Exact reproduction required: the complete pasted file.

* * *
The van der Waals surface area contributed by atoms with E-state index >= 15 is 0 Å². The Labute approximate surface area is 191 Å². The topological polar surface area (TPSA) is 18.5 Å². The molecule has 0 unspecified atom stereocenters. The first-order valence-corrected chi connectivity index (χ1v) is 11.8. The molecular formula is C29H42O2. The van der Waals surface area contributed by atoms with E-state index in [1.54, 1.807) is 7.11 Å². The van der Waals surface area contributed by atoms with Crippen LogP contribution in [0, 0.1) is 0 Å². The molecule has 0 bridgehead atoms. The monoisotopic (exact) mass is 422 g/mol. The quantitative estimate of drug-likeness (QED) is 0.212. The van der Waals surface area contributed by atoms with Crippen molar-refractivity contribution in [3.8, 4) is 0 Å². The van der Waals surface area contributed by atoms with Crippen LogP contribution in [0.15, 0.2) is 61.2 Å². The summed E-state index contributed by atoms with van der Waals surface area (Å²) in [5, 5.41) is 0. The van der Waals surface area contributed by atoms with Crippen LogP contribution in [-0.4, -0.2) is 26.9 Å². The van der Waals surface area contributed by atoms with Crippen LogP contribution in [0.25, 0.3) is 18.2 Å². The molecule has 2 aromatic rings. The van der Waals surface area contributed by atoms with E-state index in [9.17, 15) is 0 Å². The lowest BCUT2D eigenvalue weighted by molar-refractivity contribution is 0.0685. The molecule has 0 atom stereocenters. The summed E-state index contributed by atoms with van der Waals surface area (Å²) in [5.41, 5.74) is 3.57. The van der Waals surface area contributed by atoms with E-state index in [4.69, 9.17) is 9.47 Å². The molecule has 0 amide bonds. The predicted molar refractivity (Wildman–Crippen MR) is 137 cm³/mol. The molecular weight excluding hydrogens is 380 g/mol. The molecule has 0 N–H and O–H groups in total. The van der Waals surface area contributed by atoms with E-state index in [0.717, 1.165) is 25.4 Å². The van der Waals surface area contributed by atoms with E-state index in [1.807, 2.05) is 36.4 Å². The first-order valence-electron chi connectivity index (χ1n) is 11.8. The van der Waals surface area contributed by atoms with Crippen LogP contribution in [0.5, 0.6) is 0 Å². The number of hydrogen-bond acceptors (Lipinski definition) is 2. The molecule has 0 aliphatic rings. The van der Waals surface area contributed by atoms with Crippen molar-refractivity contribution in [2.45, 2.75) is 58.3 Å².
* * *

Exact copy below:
The van der Waals surface area contributed by atoms with E-state index >= 15 is 0 Å². The Labute approximate surface area is 191 Å². The topological polar surface area (TPSA) is 18.5 Å². The molecule has 0 unspecified atom stereocenters. The first-order valence-corrected chi connectivity index (χ1v) is 11.8. The molecular formula is C29H42O2. The van der Waals surface area contributed by atoms with E-state index in [1.54, 1.807) is 7.11 Å². The van der Waals surface area contributed by atoms with Crippen LogP contribution in [0, 0.1) is 0 Å². The molecule has 0 bridgehead atoms. The monoisotopic (exact) mass is 422 g/mol. The quantitative estimate of drug-likeness (QED) is 0.212. The van der Waals surface area contributed by atoms with Crippen molar-refractivity contribution in [3.8, 4) is 0 Å². The van der Waals surface area contributed by atoms with Crippen LogP contribution in [0.15, 0.2) is 61.2 Å². The summed E-state index contributed by atoms with van der Waals surface area (Å²) in [5, 5.41) is 0. The van der Waals surface area contributed by atoms with Crippen LogP contribution in [-0.4, -0.2) is 26.9 Å². The van der Waals surface area contributed by atoms with Crippen LogP contribution in [0.25, 0.3) is 18.2 Å². The molecule has 2 aromatic rings. The van der Waals surface area contributed by atoms with E-state index in [9.17, 15) is 0 Å². The lowest BCUT2D eigenvalue weighted by molar-refractivity contribution is 0.0685. The molecule has 0 atom stereocenters. The summed E-state index contributed by atoms with van der Waals surface area (Å²) in [5.41, 5.74) is 3.57. The van der Waals surface area contributed by atoms with E-state index in [4.69, 9.17) is 9.47 Å². The molecule has 0 amide bonds. The predicted molar refractivity (Wildman–Crippen MR) is 137 cm³/mol. The molecular weight excluding hydrogens is 380 g/mol. The molecule has 0 N–H and O–H groups in total. The van der Waals surface area contributed by atoms with E-state index in [0.717, 1.165) is 25.4 Å². The van der Waals surface area contributed by atoms with E-state index in [1.807, 2.05) is 36.4 Å². The first-order valence-electron chi connectivity index (χ1n) is 11.8. The van der Waals surface area contributed by atoms with Crippen LogP contribution in [0.5, 0.6) is 0 Å². The number of hydrogen-bond acceptors (Lipinski definition) is 2. The molecule has 0 aliphatic rings. The van der Waals surface area contributed by atoms with Crippen molar-refractivity contribution in [2.45, 2.75) is 58.3 Å².